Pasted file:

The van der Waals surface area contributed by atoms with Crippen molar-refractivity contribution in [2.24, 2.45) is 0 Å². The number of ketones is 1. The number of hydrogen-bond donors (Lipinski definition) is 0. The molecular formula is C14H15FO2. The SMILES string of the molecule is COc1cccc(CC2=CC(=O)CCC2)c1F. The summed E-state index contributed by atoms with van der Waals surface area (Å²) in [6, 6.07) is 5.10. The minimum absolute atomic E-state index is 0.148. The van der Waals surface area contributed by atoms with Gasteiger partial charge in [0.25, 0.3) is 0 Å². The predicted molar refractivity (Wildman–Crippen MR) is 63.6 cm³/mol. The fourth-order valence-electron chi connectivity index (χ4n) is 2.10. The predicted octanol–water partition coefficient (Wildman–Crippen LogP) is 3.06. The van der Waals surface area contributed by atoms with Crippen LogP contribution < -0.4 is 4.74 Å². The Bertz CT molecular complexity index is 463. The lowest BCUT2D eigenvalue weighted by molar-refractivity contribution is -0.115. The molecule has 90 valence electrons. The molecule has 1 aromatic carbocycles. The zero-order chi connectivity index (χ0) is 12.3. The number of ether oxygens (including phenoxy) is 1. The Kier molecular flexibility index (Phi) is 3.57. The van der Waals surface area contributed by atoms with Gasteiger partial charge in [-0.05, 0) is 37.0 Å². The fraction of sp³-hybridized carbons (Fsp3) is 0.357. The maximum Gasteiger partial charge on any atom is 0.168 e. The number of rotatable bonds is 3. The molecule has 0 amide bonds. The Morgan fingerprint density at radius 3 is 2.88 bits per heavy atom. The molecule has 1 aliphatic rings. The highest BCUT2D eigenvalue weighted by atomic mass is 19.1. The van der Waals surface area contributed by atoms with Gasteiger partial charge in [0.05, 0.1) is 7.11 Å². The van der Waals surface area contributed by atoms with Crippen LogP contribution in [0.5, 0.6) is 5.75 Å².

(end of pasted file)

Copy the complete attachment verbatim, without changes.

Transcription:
The van der Waals surface area contributed by atoms with Crippen molar-refractivity contribution in [2.24, 2.45) is 0 Å². The number of ketones is 1. The number of hydrogen-bond donors (Lipinski definition) is 0. The molecular formula is C14H15FO2. The SMILES string of the molecule is COc1cccc(CC2=CC(=O)CCC2)c1F. The summed E-state index contributed by atoms with van der Waals surface area (Å²) in [6, 6.07) is 5.10. The minimum absolute atomic E-state index is 0.148. The van der Waals surface area contributed by atoms with Gasteiger partial charge in [0.25, 0.3) is 0 Å². The predicted molar refractivity (Wildman–Crippen MR) is 63.6 cm³/mol. The fourth-order valence-electron chi connectivity index (χ4n) is 2.10. The predicted octanol–water partition coefficient (Wildman–Crippen LogP) is 3.06. The van der Waals surface area contributed by atoms with Crippen LogP contribution < -0.4 is 4.74 Å². The Bertz CT molecular complexity index is 463. The lowest BCUT2D eigenvalue weighted by molar-refractivity contribution is -0.115. The molecule has 90 valence electrons. The molecule has 1 aromatic carbocycles. The zero-order chi connectivity index (χ0) is 12.3. The number of ether oxygens (including phenoxy) is 1. The Kier molecular flexibility index (Phi) is 3.57. The van der Waals surface area contributed by atoms with Gasteiger partial charge in [-0.05, 0) is 37.0 Å². The fraction of sp³-hybridized carbons (Fsp3) is 0.357. The maximum Gasteiger partial charge on any atom is 0.168 e. The number of rotatable bonds is 3. The molecule has 0 amide bonds. The Morgan fingerprint density at radius 3 is 2.88 bits per heavy atom. The molecule has 1 aliphatic rings. The highest BCUT2D eigenvalue weighted by atomic mass is 19.1. The van der Waals surface area contributed by atoms with Gasteiger partial charge in [0.05, 0.1) is 7.11 Å². The van der Waals surface area contributed by atoms with Crippen LogP contribution in [0.5, 0.6) is 5.75 Å².